I know someone with severe arthritis and macular degeneration. So I want to sort her out with a large print eReader that doesn't weigh anything. This seems perfect. Big screen is important, because if you're viewing text at 20pt type, then a 5" screen means you're only getting a couple of words per page (which is just silly). So hooray for this, if true.
Sadly it'll also have to do Adobe Digital Editions for library books. What a pile of shite!
You could make a laptop with a big flexible screen across the back - make the hinge snap into a lock when it's fully open and you've got a big flat surface covering the back of the screen and keyboard.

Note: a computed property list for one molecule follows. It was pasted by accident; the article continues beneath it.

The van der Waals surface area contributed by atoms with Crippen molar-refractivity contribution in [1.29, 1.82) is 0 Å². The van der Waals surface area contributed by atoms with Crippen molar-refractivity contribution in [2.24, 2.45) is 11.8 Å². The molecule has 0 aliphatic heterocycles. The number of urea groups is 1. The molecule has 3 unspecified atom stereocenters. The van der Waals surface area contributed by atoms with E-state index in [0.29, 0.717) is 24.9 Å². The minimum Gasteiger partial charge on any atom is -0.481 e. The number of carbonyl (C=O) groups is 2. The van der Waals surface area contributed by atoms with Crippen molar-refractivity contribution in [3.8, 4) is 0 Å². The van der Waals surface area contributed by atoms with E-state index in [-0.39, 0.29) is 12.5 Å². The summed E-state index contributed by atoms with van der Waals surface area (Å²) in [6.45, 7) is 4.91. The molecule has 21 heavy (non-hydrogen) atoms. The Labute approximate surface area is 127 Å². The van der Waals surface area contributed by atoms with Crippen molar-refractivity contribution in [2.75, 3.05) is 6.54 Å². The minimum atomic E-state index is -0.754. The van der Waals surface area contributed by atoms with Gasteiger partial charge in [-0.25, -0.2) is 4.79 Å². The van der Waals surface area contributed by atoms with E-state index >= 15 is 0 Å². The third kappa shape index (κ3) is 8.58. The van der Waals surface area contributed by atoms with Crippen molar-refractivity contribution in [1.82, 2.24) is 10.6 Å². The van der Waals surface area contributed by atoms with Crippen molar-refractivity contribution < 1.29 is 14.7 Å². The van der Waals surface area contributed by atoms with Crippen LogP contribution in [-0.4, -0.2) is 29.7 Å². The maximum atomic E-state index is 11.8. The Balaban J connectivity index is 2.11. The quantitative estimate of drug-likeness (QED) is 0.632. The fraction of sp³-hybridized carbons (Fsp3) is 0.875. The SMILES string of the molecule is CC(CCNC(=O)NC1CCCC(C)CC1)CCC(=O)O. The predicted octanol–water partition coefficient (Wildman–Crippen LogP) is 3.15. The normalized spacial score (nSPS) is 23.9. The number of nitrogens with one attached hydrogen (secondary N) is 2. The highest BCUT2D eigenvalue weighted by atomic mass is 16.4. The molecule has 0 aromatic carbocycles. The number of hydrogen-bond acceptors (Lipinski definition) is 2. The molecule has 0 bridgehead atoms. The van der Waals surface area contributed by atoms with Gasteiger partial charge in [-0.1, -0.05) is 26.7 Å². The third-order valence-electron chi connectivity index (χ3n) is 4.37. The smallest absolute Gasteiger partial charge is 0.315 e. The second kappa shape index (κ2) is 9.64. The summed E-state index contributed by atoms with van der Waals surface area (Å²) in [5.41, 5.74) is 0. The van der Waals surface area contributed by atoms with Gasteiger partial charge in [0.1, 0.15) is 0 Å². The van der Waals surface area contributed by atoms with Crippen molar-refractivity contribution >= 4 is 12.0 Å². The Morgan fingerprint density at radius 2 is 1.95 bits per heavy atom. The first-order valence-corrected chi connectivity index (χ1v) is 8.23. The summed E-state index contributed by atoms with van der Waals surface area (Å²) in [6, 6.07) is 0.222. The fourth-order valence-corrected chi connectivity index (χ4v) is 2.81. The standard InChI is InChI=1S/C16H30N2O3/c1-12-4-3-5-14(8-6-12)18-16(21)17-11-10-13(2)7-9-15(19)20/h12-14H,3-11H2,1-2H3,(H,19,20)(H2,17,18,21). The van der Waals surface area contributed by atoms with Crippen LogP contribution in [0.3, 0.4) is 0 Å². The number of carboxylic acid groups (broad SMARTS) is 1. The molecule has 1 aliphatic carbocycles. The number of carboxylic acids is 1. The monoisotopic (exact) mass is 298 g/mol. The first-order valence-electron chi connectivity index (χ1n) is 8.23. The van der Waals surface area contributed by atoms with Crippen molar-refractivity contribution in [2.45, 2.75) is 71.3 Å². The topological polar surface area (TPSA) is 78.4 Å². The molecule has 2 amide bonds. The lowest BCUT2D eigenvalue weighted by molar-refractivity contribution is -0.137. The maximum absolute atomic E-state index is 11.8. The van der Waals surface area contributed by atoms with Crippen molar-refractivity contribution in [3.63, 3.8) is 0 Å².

Or, on a smaller scale, clamshell mobile with the eInk across the back as a reader and then open it up into a communicator-style mobile.
The BIG question is how far you can stress the plastic substrate before the image-making gubbins breaks.
Are we ever going to have a reader that can, for example, be rolled into a case the size of a fat Sharpie pen like a small window blind so it can be carried in a smaller form factor than is best for viewing (this being the conundrum: smaller is better for carrying around but absolute pants for being a useful media consumption terminal)?
Will it be rigid enough to be useful when unrolled (a droopy surface will be useless for real use as modern day newspapers prove every time someone shakes one in your face to stiffen up the page he/she is reading on your commute)?
Will this technology ever be deployed in a manner that takes into account what people need from a portable reading technology, or will it be business as usual in digital tat land?